PHOENIX — Democratic gubernatorial candidate Steve Farley politicized the tragic death that occurred this week after an accident involving a self-driving Uber vehicle, saying that Arizona needs “new leadership” in the Governor’s Office next year.
Farley, a state senator, currently serves in the state legislature. He is running for the Democratic Party’s nomination in the race for governor.
On Monday, Arizona experienced a tragic fatality involving a self-driving vehicle — the country’s first since the technology came onto the market. The vehicle struck and killed a 49-year-old homeless Tempe woman, who will remain unnamed on this website for her friends and family’s privacy, as she crossed the street out of the crosswalk on Mill Avenue.
Farley quickly pinned the blame on his potential general-election opponent, Governor Doug Ducey, citing the governor’s stance on regulatory policy.
“This ‘low regulatory environment’ has now led to a fatality,” Farley wrote on social media. “I have been warning for years — Ducey has a dangerous desire to allow flashy out-of-state corporations to operate without oversight.”
“We need new leadership,” the Democratic candidate wrote in a follow-up tweet, adding the “#AZGOV” hashtag, which refers to the 2018 gubernatorial race.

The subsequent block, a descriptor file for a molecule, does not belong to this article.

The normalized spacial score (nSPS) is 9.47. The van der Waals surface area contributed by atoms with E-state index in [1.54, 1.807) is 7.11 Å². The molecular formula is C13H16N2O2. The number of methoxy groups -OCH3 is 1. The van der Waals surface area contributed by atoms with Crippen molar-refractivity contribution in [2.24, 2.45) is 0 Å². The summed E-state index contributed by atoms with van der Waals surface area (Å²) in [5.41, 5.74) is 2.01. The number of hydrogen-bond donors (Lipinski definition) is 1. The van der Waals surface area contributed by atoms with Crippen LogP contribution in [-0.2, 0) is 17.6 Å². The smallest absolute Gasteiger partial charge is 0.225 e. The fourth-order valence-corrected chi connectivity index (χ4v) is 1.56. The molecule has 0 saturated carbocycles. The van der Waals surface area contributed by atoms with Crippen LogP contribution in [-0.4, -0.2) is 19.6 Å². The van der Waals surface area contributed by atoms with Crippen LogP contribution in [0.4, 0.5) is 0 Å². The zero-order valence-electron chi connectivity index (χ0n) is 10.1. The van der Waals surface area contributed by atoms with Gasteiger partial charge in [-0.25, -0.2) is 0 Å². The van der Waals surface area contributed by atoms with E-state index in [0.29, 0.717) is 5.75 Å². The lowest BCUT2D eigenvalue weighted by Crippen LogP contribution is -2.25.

Others issued less political statements.
The Governor’s Office said that “our hearts go out to the victim involved,” while Dara Khosrowshahi, Uber’s chief executive officer, called the incident “incredibly sad news” and promised Arizonans that the company is “thinking of the victim’s family as we work with local law enforcement to understand what happened.”
David Garcia, Farley’s opponent in the primary race, has faced similar criticism.
The Arizona State University professor was confronted on the radio earlier this month for unnecessarily politicizing a grassroots event organized by teachers.
Farley and Garcia — who have received dueling union endorsements from the American Federation of Teachers and Arizona Education Association, respectively — will face each other on the primary ballot in August 2018.
A version of this article first appeared at The Farley Report.